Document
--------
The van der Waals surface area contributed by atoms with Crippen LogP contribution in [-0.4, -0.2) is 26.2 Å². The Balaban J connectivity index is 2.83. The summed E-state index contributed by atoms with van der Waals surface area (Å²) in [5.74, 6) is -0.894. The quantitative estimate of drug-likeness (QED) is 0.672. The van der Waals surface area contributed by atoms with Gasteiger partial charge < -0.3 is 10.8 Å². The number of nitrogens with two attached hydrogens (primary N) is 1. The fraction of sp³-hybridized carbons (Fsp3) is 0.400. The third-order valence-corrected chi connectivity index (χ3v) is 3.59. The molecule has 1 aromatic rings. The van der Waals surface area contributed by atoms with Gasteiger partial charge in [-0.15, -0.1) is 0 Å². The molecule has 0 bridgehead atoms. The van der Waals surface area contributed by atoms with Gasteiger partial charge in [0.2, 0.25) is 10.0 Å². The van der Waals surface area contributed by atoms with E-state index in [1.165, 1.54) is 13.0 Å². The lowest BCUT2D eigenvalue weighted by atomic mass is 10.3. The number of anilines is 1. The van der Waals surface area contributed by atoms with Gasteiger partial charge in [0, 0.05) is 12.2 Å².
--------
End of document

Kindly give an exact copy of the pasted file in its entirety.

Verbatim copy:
The van der Waals surface area contributed by atoms with Crippen LogP contribution in [-0.4, -0.2) is 26.2 Å². The Balaban J connectivity index is 2.83. The summed E-state index contributed by atoms with van der Waals surface area (Å²) in [5.74, 6) is -0.894. The quantitative estimate of drug-likeness (QED) is 0.672. The van der Waals surface area contributed by atoms with Gasteiger partial charge < -0.3 is 10.8 Å². The number of nitrogens with two attached hydrogens (primary N) is 1. The fraction of sp³-hybridized carbons (Fsp3) is 0.400. The third-order valence-corrected chi connectivity index (χ3v) is 3.59. The molecule has 1 aromatic rings. The van der Waals surface area contributed by atoms with Gasteiger partial charge in [-0.15, -0.1) is 0 Å². The molecule has 0 bridgehead atoms. The van der Waals surface area contributed by atoms with Gasteiger partial charge in [0.2, 0.25) is 10.0 Å². The van der Waals surface area contributed by atoms with E-state index in [1.165, 1.54) is 13.0 Å². The lowest BCUT2D eigenvalue weighted by atomic mass is 10.3. The number of anilines is 1. The van der Waals surface area contributed by atoms with Gasteiger partial charge in [0, 0.05) is 12.2 Å².